If the peace of the world can be maintained, and technological progress continued, there is a larger threat to the supremacy of English as a second language, and indeed to multilingualism in general: computer translation. Now, if you have actually tried to use any of the current translation software you are probably smiling at this point. These programs are awful. They cannot even distinguish between ordinary nouns and proper names. I recently went on the Internet to look for a biography of the poet Witter Bynner. My search engine, which trawls through sites in all languages and translates the material into English before presenting it, located a biography on Amazon's German web site, and listed the author's last name as "Strength." The author is, in fact, the American critic James Kraft.

These deficiences, however, are those of an immature technology, one that can be expected to develop rather rapidly over the next decade or two. Recent news from this field is very hopeful. The drop in the price of computer memory to near zero, and the rise in speed of retrieval from that memory to near infinity, has meant that the knotty analytical problems described by Steven Pinker in Chapter 7 of The Language Instinct can to some degree be bypassed by simply drawing on great masses of linguistic data. With a huge database of recorded utterances in different languages, indexed by comparative frequencies and contextual clues, translation can be done by brute force, without the machine needing to "understand" much. Twenty years from now we shall have hand-held language translators.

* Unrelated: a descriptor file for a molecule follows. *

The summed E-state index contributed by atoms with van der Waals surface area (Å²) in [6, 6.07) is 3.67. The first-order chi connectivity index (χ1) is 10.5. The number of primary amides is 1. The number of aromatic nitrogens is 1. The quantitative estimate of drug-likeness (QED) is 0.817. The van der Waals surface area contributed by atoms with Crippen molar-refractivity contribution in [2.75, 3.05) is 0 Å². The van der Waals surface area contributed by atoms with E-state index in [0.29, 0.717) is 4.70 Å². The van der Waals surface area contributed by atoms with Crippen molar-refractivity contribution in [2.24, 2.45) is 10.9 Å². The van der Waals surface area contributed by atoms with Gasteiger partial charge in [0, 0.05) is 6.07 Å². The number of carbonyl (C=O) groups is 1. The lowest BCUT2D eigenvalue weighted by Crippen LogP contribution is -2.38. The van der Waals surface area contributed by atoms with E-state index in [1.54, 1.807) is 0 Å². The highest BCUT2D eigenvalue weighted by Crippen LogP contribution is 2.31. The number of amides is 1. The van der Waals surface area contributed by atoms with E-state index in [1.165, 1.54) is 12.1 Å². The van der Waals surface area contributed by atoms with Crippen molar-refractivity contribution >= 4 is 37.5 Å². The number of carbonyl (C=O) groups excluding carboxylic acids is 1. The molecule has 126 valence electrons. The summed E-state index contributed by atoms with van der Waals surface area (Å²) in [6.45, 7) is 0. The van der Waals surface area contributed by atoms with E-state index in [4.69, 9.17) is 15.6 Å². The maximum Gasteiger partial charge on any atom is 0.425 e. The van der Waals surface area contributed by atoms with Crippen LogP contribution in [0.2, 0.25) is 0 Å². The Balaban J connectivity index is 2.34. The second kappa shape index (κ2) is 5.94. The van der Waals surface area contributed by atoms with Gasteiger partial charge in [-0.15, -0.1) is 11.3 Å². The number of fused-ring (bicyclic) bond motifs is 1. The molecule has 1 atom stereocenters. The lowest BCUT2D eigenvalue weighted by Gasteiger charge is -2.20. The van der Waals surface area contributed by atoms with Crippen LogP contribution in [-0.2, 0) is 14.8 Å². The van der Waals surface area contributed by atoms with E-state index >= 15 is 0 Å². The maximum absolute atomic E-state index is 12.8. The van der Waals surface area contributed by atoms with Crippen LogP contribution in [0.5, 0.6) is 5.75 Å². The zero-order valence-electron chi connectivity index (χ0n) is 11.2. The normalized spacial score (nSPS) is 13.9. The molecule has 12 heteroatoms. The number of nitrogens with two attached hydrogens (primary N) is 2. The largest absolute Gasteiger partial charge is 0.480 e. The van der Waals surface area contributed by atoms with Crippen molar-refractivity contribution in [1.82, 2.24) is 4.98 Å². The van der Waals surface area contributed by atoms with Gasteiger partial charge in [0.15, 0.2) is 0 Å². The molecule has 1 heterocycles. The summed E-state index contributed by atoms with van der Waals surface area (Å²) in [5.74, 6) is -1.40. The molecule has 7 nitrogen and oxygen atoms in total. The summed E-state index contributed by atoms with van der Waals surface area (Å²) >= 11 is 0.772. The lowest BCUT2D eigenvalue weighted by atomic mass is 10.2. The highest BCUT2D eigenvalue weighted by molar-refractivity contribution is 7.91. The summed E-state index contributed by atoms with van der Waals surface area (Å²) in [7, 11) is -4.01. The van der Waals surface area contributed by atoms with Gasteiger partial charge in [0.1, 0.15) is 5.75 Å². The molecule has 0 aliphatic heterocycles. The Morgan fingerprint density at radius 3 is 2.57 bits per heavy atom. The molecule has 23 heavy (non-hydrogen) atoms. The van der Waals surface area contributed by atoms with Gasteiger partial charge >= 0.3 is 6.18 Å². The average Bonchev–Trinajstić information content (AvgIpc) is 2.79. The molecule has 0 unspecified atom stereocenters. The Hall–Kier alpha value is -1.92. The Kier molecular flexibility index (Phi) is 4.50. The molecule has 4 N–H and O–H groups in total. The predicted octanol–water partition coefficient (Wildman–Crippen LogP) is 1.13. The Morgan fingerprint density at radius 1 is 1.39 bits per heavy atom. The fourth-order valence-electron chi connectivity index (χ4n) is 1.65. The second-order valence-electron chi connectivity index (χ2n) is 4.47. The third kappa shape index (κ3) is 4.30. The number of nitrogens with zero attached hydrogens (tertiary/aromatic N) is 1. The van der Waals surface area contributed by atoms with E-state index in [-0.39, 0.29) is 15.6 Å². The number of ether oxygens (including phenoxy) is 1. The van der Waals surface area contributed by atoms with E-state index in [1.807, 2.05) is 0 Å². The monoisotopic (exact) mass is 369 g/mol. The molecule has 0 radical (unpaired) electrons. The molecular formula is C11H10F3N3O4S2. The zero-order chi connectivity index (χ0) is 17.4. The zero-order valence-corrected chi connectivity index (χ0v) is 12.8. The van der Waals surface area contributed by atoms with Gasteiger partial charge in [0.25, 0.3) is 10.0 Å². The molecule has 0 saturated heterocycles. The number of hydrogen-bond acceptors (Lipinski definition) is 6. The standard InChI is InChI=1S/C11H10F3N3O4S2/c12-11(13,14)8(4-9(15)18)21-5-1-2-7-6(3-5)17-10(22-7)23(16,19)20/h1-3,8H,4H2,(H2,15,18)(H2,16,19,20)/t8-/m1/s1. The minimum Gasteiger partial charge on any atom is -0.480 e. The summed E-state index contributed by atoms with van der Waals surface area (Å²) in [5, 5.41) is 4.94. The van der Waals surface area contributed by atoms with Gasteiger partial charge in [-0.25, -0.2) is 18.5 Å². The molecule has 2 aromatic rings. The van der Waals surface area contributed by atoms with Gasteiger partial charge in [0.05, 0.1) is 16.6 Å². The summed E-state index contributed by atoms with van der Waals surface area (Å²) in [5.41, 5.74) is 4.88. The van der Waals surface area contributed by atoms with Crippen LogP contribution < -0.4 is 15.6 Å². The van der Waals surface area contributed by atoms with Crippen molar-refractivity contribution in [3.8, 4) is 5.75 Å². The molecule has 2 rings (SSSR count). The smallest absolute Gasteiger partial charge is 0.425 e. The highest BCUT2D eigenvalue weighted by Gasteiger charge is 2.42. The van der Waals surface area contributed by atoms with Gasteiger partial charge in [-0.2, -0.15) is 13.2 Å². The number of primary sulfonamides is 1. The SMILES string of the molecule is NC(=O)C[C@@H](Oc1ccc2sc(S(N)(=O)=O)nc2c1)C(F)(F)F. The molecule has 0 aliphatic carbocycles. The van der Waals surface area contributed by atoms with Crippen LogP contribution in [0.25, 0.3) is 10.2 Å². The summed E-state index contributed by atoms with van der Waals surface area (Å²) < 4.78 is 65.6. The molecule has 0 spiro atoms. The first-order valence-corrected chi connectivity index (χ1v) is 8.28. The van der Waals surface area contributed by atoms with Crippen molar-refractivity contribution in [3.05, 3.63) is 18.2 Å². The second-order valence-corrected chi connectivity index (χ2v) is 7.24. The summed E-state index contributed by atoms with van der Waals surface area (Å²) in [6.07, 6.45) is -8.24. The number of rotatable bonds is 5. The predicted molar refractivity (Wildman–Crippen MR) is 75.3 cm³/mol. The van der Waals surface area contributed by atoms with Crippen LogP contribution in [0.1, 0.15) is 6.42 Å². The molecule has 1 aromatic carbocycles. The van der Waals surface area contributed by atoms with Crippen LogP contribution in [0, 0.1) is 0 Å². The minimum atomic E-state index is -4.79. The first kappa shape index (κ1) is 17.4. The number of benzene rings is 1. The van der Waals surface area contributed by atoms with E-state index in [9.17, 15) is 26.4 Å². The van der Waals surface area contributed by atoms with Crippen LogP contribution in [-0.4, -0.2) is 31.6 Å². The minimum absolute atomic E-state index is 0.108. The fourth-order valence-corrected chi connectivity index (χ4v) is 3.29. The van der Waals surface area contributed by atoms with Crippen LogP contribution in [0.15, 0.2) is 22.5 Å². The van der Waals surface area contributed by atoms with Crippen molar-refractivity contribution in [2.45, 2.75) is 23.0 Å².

It will, of course, be rather easy to fox them. Every language offers an infinity of possible utterances. Without trying very hard you can say an English sentence that has probably never been said before. My own children constantly generate remarks like: "My Power Ranger fell in the sump pump." Such oddities will, however, present no obstacle to the swift acceptance of computer translation, once it passes a certain threshold of accuracy. New technology always offers trade-offs to its adopters. Machines only ever approximate the living world; we must always go half-way to meet them. When humanity switched from riding horses to driving cars, we easily resigned ourselves to the fact that this new aid to locomotion could not jump fences. Your $69.99 translation gadget will stumble over subtle allusions or constructions; but you will get accustomed to that and just stop using them in its presence. Nor will your Translate-O-Matic be any use in the classic science-fiction situation of a first encounter with alien civilization: their language would have to be "learned," added to the database. For the 4,000 tongues of Planet Earth, though, machine translation will work very nicely, once their few trillion most common utterances are logged on the database and properly cross-referenced.